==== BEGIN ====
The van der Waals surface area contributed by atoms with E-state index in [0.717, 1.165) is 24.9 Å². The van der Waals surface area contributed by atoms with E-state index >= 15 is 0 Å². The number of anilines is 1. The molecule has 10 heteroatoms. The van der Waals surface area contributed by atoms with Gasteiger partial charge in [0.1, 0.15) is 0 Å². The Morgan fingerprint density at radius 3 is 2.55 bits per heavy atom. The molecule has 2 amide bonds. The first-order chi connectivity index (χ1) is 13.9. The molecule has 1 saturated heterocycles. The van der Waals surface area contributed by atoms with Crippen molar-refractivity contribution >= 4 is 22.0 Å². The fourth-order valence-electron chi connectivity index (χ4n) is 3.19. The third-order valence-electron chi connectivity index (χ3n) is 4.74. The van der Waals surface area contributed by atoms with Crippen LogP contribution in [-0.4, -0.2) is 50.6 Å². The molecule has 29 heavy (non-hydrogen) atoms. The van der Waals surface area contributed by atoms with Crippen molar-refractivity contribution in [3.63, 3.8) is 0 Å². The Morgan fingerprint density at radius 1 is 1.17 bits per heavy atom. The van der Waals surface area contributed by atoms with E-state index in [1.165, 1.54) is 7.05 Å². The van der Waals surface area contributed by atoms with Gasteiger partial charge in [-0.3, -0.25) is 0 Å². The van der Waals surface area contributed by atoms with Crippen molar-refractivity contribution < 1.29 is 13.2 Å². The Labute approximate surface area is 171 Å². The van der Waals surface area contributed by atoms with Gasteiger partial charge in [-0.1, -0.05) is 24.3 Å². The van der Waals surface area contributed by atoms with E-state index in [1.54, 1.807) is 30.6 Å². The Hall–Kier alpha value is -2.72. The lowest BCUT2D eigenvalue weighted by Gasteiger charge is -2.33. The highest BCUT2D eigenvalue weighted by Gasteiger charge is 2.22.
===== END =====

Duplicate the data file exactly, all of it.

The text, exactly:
The van der Waals surface area contributed by atoms with E-state index in [0.717, 1.165) is 24.9 Å². The van der Waals surface area contributed by atoms with E-state index >= 15 is 0 Å². The number of anilines is 1. The molecule has 10 heteroatoms. The van der Waals surface area contributed by atoms with Gasteiger partial charge in [0.1, 0.15) is 0 Å². The Morgan fingerprint density at radius 3 is 2.55 bits per heavy atom. The molecule has 2 amide bonds. The first-order chi connectivity index (χ1) is 13.9. The molecule has 1 saturated heterocycles. The van der Waals surface area contributed by atoms with Crippen molar-refractivity contribution >= 4 is 22.0 Å². The fourth-order valence-electron chi connectivity index (χ4n) is 3.19. The third-order valence-electron chi connectivity index (χ3n) is 4.74. The van der Waals surface area contributed by atoms with Crippen LogP contribution in [-0.4, -0.2) is 50.6 Å². The molecule has 29 heavy (non-hydrogen) atoms. The van der Waals surface area contributed by atoms with Crippen molar-refractivity contribution in [3.63, 3.8) is 0 Å². The Morgan fingerprint density at radius 1 is 1.17 bits per heavy atom. The van der Waals surface area contributed by atoms with E-state index in [1.165, 1.54) is 7.05 Å². The van der Waals surface area contributed by atoms with Gasteiger partial charge in [-0.3, -0.25) is 0 Å². The van der Waals surface area contributed by atoms with Crippen molar-refractivity contribution < 1.29 is 13.2 Å². The Labute approximate surface area is 171 Å². The van der Waals surface area contributed by atoms with Gasteiger partial charge in [-0.1, -0.05) is 24.3 Å². The van der Waals surface area contributed by atoms with E-state index in [1.54, 1.807) is 30.6 Å². The Hall–Kier alpha value is -2.72. The lowest BCUT2D eigenvalue weighted by Gasteiger charge is -2.33. The highest BCUT2D eigenvalue weighted by Gasteiger charge is 2.22.